WEF's membership newsletter covers current Federation activities, Member Association news, and items of concern to the water quality field. WEF Highlights is your source for the most up-to-the-minute WEF news and member information.
Meet WEF’s New Executive Director, Jeff Eger
The Water Environment Federation (WEF; Alexandria, Va.) welcomes its new executive director, Jeff Eger. He comes to WEF from Sanitation District 1 (SD1) in Fort Wright, Ky., where he has served as executive director since 1994. Eger assumed his post at WEF in late January.
|Water Environment Federation (Alexandria, Va.) welcomes Jeff Eger as executive director. Click for larger image.
“We are fortunate that someone with Jeff’s leadership, experience, and creativity is taking up the torch to represent WEF as it faces the next generation of environmental challenges,” said WEF President Jeanette Brown. “The WEF Board was particularly impressed by his credentials in working with water regulations and stormwater issues.”
While at SD1, the second largest public sewer utility in Kentucky, Eger developed and implemented a regional stormwater management program to comply with U.S. Environmental Protection Agency regulations and began taking responsibility for public stormwater collection systems in 2009. He also supervised the regionalization of 30 municipal sanitary sewer systems in response to pending federal environmental regulations and legislative changes.
Water Dorm 2012
Project tests treatment technology and explores barriers to accepting direct potable reuse
Imagine a net-zero residence where wastewater becomes potable water through inexpensive, low-energy means. Through such a water reuse system, futuristic homes could provide water without tapping into public or groundwater supplies.
Potable water “demand would go to somewhere near zero,” said James Englehardt, University of Miami (UM) College of Engineering professor and chief investigator of the project, titled Design for Autonomous Net-Zero Water Buildings.
|University of Miami's Eaton Hall will be retrofitted to become an autonomous net-zero water residence. Photo courtesy of James Englehardt. Click for larger image.|
USDA Design Could Pave Road to CAFO Compliance for Milk Houses
Effective disposal systems cost about $25,000 to $35,000
Dairy farms produce wastewater that includes washwater from cleaning milking equipment and the milk house. Small farms send this washwater to a septic system, but milk, protein, water, and cleaners contained in the dairy discharge do not percolate effectively. In 2008, use of the ineffective systems became a violation of federal groundwater protection under the revised concentrated animal-feeding operations (CAFO) regulations.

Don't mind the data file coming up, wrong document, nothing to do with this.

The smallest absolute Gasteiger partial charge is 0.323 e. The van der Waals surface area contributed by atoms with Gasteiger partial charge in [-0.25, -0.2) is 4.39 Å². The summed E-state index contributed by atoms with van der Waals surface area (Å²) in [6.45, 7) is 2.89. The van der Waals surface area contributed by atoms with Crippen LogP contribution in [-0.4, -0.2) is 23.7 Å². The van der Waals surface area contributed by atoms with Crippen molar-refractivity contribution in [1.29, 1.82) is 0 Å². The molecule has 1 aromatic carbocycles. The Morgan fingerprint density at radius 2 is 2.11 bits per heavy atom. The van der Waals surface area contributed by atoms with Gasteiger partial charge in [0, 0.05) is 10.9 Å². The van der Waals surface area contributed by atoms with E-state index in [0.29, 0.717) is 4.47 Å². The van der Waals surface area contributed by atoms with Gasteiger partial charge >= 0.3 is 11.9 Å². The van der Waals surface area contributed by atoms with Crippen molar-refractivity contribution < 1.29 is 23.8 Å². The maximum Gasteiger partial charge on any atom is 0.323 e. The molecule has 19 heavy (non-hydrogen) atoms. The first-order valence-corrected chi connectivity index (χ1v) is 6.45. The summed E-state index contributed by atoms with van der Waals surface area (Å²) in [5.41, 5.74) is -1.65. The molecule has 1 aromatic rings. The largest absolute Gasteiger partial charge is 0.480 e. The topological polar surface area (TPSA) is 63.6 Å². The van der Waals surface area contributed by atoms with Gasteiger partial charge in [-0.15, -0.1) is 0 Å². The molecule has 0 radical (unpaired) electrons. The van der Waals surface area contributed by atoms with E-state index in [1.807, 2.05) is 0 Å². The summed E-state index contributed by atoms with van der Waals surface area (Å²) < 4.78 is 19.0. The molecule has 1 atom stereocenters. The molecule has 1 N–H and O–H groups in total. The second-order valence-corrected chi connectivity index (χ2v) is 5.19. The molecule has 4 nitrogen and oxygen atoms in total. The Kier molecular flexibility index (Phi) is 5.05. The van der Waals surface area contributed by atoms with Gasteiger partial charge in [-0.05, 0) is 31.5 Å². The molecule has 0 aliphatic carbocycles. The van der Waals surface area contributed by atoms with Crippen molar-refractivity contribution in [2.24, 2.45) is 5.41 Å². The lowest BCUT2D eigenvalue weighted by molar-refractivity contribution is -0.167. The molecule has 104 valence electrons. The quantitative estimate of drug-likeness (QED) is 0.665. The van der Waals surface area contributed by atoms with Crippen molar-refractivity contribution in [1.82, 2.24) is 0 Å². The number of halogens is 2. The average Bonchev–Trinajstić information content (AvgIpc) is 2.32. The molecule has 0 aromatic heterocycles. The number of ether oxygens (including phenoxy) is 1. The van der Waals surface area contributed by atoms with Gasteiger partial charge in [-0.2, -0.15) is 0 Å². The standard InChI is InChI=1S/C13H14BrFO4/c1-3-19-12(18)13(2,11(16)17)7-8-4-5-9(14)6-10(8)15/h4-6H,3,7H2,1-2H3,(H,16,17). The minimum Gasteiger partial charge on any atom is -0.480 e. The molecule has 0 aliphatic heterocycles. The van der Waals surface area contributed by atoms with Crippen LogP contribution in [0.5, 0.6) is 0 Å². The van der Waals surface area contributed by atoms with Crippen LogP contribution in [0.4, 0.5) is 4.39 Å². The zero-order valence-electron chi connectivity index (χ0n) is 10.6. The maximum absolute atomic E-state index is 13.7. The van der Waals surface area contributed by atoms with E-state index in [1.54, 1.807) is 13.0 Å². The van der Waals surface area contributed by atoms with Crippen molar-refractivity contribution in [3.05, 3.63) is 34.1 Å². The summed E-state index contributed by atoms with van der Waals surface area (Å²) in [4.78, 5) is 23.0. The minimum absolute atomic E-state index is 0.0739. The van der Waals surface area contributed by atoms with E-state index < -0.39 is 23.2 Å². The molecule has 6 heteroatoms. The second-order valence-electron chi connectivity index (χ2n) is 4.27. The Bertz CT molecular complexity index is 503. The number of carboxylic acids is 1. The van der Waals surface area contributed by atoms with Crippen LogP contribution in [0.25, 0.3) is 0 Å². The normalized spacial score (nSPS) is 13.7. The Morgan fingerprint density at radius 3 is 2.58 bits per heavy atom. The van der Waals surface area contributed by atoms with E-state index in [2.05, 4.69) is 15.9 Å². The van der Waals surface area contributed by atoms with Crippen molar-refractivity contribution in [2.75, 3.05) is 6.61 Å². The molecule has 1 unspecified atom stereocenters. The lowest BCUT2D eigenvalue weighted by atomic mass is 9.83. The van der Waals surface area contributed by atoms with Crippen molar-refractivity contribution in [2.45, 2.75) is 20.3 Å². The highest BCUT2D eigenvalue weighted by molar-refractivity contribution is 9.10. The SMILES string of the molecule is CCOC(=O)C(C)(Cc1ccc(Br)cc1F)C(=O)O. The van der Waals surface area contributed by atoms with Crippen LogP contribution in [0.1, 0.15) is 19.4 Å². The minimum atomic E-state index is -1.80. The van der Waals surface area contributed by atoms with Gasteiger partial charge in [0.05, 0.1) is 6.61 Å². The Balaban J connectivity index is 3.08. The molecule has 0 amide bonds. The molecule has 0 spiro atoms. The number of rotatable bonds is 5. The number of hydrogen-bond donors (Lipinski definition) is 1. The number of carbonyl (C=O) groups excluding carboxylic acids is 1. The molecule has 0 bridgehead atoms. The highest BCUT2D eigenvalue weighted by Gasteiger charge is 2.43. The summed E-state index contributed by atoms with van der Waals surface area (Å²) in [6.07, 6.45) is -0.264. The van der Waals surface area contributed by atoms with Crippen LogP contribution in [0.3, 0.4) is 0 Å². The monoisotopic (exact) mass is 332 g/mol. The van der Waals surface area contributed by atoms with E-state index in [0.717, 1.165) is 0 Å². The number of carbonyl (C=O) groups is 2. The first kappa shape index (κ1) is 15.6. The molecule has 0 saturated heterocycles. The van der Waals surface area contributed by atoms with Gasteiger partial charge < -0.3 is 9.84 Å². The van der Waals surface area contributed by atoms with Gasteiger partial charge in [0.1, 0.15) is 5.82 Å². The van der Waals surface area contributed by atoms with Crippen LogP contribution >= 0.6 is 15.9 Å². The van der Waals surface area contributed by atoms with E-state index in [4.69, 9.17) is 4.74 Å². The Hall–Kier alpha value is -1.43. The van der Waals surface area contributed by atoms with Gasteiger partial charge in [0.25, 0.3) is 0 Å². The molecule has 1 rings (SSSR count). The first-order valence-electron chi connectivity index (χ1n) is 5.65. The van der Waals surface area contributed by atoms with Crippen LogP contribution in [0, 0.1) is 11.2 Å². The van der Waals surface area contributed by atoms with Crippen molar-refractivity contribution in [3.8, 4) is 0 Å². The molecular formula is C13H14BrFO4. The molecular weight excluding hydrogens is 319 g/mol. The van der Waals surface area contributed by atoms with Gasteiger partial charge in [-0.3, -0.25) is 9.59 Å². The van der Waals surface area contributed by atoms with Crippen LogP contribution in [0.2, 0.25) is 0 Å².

This problem of finding affordable, effective treatment for dairy wastewater is a “historical situation,” according to Darryl Forgione, northeast regional engineer at the Massachusetts Department of Conservation and Recreation (DCR).
In Massachusetts, U.S. Department of Agriculture (USDA) engineers and scientists with funding and support from the Massachusetts Department of Agricultural Resources (MDAR) and other state agencies developed and are testing cost-efficient, vegetative treatment designs that may address biochemical oxygen demand (BOD) and the pollutants of concern — chlorine byproduct, phosphorus, and nitrogen — generated by small-dairy operators.
|A study tests the ability of the vegetated treatment area at Great Brook Farm to address biochemical oxygen demand and pollutants of concern generated by dairy farms. Photo courtesy of U.S. Department of Agriculture-Natural Resources Conservation Service. Click for larger image.|
From the President: Recognizing Operators as Guardians of Public Health
|Not only water professionals believe the advent of basic wastewater collection and treatment in the 20th century resulted in direct benefits to public health in the United States and other developed countries. In 2007, thousands of readers of the prestigious British Medical Journal picked sanitation, or wastewater collection and treatment, as “the most important medical advance since 1840.”|
That’s right; sanitation was chosen by medical professionals as the most important medical advancement during the past 160 years instead of anesthetics, antibiotics, and countless other Nobel Prize-winning advances.
Taking this vital public health service for granted is easy, especially when all you have to do is turn on the tap to get clean, safe water or flush a toilet to safely dispose of your wastes. Yet 2.5 billion people — nearly 40% of the world’s population — still lack access to clean, safe water and basic sanitation, resulting in thousands of children’s deaths every day. And the recent outbreak of cholera in Haiti that caused more than 1000 deaths provides another reminder of the dangers of poor sanitation.
|Jeanette Brown, 2010–2011 WEF President.|
Operations Resource Center Offers Resources and Networking Tools to Wastewater Treatment Personnel
Discover valuable technical resources for wastewater treatment personnel provided by the Water Environment Federation (WEF; Alexandria, Va.) in this month’s online resource, the Operations Resource Center.
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